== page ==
Metacognition: Removing Monkeys

We’re back with our “thinking about thinking” series! If you’re interested in our previous deep thoughts, check out the Metacognition series.  Join us for some deep thoughts (and maybe the occasional not-so-deep thought) about gaming. If you find one you’d like to answer, you can either comment below or write a post and share the link so we can all read your fantastic thoughts!

What is a persistent problem you’ve had as a gamer?

Hoo boy.

Image result for can of worms

In a Metacognition post a long time ago, I spoke a bit about guilt and how it relates to playing games. I spoke a bit about self-care and how gaming is the hobby that gets dropped when time gets tight.

Guilt is definitely a persistent problem I’ve had when it comes to playing games. It sometimes is bad to the point I will set aside time to play games, only to feel so bad that I’ll wind up doing nothing over gaming. Yeah. Messed up.

But I’m not here to talk about that. We’ve already talked about guilt and the ridiculousness of feeling guilty over a hobby, when comparable hobbies are often considered perfectly fine to partake in.

No, today we’re going to take a slightly more light-hearted approach to this topic.

Friends, have I ever told you about the few times I dared try and play as a mage in an RPG?

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Hoo buddy. If friendly fire can’t be “turned off,” then I might as well turn off the entire game because Mage Athena is great at setting her party alight in the name of attempting to hit the baddies.

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Recently, I decided to try again during my Baldur’s Gate playthrough, which entailed me taking control of Dynaheir, only to set off some sort of fiery explosion in an attempt to keep the party from being overwhelmed, but instead just insta-killing every living thing on the screen.

I froze my Warden’s party once in Dragon Age: Origins, and watched in horror as all the companions were systematically murdered by darkspawn, and  I’m fairly certain Lightning almost killed Vanille once in some sort of electric storm that she set off.

Yeah, me and magic don’t go so well together. And as I recently found out at a blog party, I don’t think I’m the only one, which – I’m not going to lie – makes me feel a little better…

What about you? Is there a class or mechanic haunts your gamer experience? Is there a trick to being a mage or does it all come down to practice? Or should I just stick to my ranged weaponry? Let me know in the comments!

Thanks for stopping by, and I’ll see you soon!
~Athena

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10 thoughts on “Metacognition: Removing Monkeys

  1. Mage in rear, melee fighters up front engaging the enemy and acting as a wall for ranged fighters, game usually shows you the damage radius of AOEs so…you just don’t put the damage area on top of your guys and don’t use those kinds of spells as close range attacks in general.

    Liked by 2 people

  2. On the one hand, half the fun of being a mage is setting your own team on fire. But, um, if you are concerned with their wellbeing, what Richenbaum said works.

    Also, whenever I play as a mage and the area damage increases as you move up the skill tree, I just diversify and get all of the spells!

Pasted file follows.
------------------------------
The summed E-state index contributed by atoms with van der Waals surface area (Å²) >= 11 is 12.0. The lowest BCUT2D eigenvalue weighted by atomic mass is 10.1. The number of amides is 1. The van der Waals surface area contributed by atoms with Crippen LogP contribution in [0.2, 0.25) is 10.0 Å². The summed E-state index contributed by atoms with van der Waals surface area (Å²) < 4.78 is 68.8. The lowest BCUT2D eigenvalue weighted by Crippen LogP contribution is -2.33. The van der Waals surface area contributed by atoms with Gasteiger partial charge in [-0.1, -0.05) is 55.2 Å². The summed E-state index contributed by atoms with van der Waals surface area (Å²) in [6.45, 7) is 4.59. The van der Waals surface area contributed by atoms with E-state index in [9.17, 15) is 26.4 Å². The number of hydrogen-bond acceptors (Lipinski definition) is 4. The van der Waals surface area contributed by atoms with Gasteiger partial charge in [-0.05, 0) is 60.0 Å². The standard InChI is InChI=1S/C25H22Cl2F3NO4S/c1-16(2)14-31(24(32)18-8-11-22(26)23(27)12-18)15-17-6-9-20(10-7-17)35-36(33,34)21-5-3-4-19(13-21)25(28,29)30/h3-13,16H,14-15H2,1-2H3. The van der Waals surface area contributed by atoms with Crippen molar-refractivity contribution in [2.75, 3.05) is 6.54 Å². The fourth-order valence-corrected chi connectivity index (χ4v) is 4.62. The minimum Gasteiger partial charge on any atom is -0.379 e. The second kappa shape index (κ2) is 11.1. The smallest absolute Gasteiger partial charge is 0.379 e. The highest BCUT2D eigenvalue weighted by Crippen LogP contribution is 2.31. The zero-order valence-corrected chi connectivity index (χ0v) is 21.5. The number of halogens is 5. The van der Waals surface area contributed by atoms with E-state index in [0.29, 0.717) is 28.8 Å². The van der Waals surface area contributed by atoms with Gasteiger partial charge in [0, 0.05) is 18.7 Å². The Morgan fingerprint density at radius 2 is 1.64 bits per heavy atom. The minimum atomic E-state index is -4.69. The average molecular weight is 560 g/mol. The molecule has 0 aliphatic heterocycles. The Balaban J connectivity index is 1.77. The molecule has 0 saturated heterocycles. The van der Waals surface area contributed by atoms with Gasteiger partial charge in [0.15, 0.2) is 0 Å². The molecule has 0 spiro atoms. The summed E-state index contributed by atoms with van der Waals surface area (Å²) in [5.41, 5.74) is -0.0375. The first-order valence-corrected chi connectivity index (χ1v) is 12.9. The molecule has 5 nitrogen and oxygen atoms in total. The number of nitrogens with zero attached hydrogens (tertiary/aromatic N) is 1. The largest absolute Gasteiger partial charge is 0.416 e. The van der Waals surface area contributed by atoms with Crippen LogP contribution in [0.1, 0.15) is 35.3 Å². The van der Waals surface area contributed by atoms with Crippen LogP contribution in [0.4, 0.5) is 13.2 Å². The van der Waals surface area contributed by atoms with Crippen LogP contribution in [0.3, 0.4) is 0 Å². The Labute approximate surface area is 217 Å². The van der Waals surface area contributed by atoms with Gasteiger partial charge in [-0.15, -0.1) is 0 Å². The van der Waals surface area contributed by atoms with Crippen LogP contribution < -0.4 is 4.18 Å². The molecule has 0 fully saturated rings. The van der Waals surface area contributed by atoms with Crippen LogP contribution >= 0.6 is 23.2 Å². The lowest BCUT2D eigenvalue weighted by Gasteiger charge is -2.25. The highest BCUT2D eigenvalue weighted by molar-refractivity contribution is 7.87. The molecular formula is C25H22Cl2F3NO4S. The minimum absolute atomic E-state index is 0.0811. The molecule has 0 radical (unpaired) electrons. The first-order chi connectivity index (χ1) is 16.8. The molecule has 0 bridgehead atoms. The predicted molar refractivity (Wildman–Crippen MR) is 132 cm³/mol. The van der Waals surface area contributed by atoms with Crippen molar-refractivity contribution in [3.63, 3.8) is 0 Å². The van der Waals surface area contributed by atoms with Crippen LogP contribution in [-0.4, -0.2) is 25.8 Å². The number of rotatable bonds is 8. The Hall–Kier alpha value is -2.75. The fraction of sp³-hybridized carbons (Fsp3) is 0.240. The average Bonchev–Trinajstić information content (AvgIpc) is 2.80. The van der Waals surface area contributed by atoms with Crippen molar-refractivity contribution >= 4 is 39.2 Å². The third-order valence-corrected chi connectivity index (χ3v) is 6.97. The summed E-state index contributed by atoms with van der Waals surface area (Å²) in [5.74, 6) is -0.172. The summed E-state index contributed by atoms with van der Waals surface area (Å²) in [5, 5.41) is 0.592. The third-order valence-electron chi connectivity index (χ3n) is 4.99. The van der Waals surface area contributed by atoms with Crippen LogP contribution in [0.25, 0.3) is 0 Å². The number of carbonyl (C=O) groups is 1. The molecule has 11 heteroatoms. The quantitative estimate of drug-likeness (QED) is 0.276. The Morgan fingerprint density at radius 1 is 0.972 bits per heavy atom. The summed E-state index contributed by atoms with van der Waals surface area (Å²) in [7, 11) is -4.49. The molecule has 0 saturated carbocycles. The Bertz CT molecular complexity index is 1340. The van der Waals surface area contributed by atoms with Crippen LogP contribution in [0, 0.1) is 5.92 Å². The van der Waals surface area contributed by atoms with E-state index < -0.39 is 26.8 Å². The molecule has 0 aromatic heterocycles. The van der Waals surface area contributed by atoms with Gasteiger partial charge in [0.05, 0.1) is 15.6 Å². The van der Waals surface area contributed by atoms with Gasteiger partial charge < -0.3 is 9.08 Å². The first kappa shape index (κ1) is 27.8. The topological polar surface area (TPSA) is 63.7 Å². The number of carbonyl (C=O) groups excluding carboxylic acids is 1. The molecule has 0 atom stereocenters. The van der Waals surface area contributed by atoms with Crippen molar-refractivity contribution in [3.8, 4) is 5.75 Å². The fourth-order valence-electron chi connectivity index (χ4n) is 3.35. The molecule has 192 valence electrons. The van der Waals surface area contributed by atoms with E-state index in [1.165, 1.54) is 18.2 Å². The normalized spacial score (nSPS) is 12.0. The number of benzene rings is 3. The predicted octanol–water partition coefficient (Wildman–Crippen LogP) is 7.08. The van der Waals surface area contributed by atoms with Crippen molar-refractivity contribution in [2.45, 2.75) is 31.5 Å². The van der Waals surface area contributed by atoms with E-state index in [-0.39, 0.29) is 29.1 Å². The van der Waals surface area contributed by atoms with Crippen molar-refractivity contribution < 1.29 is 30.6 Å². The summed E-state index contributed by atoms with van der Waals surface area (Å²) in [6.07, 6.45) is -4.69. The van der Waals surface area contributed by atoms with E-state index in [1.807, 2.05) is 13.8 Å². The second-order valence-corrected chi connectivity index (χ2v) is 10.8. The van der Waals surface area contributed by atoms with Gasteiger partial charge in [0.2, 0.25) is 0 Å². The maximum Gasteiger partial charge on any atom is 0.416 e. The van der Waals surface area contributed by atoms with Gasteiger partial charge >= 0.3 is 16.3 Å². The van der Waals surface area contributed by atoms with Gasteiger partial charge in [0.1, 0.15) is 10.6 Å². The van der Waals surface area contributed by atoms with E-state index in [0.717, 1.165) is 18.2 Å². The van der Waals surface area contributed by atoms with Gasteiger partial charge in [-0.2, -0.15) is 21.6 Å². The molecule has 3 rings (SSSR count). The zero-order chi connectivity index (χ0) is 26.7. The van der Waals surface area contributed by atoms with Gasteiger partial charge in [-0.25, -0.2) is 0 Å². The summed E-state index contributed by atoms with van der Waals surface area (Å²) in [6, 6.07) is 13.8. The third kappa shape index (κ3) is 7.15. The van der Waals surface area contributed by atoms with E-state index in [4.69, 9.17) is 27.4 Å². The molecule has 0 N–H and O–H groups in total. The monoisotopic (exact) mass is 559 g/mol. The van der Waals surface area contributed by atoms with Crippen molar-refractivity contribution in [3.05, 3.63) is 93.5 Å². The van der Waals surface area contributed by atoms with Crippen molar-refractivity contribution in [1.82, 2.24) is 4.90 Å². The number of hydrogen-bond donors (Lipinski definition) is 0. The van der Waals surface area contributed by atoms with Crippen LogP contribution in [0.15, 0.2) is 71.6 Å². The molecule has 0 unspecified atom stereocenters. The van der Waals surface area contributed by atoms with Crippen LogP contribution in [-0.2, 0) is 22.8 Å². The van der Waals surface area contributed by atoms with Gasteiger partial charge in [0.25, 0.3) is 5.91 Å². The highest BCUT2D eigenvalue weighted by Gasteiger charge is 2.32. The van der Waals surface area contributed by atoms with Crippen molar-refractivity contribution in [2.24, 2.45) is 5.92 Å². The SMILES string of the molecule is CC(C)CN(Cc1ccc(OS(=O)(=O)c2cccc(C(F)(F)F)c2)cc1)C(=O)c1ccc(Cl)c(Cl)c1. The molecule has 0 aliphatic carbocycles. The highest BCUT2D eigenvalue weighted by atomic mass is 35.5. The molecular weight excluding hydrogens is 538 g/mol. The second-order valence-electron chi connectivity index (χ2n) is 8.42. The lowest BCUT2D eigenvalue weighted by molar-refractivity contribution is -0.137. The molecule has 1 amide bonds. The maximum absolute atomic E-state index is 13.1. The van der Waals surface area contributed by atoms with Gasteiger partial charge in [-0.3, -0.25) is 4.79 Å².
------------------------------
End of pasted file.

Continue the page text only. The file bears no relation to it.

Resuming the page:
Liked by 1 person

  3. Welcome to the official Mages That Tried So Hard And Still Failed club. There’s a roguelike I’ve played since I was 15, Ancient Domains of Mystery, where my every attempt to play a spellcasting character ended in an absolute disaster. Sure enough, mages in that game gain enormous powers when compared to other classes, but before this happens, even a particularly nasty goblin can kill you with two hits – and it’s permadeath. It gets a little better in games like Baldur’s Gate since you’re usually safe behind the backs of mighty warriors like Minsc or Korgan but still, all too often I kill my entire party with a 9th level spell gone wrong. I guess Conan the Cimmerian was my distant ancestor because I prefer cold steel to occult trickery.
    It’s funny because the only game where I had any success with playing a mage character was… a real-time strategy. In Warhammer: Dark Omen, a Fire Mage was essential for winning latter battles due to his ability to set entire enemy regiments on fire or dropping a huge flaming meteor on them. On the other hand, he wore no armour and was extremely fragile, which meant that careful unit placement, mobility and teleporting away from the enemy were crucial. Somehow I managed to pull that out while managing a dozen other units as well, despite the clumsy game interface, and even finished the game. Good times.

    Liked by 1 person

    1. I’m very honored to have been inducted into such a prestigious club!!

      That does sound like a good time. Unfortunately my recent foray into Baldur’s Gate was when I insta-fried my team, so… oops. But I’ve never played as a real-time strategy mage, so maybe I’m missing my calling…

      Like

  4. You definitely gotta be careful with the chaotic power of Lightning or else you’re gonna get shocked ⚡

    I’m not so good at the mage thing either. For me, the squishy nature of mages doesn’t align well with my brute-force-smash-things (TM) playstyle. I like to get up close and bash things, while laughing that they can’t even put a dent in my badass armor! Pew-pewing safely from the back is kinda boring to me. 😅

    Liked by 1 person

  5. Yeah, magic is all about finding the right moment, that brief window when your dudes are clear and the other dudes are not, when the chaos of battle leaves an opening for you to thrust into.

    That or just doing math and calculating how much is an acceptable loss on your side. Either or.

    Liked by 1 person

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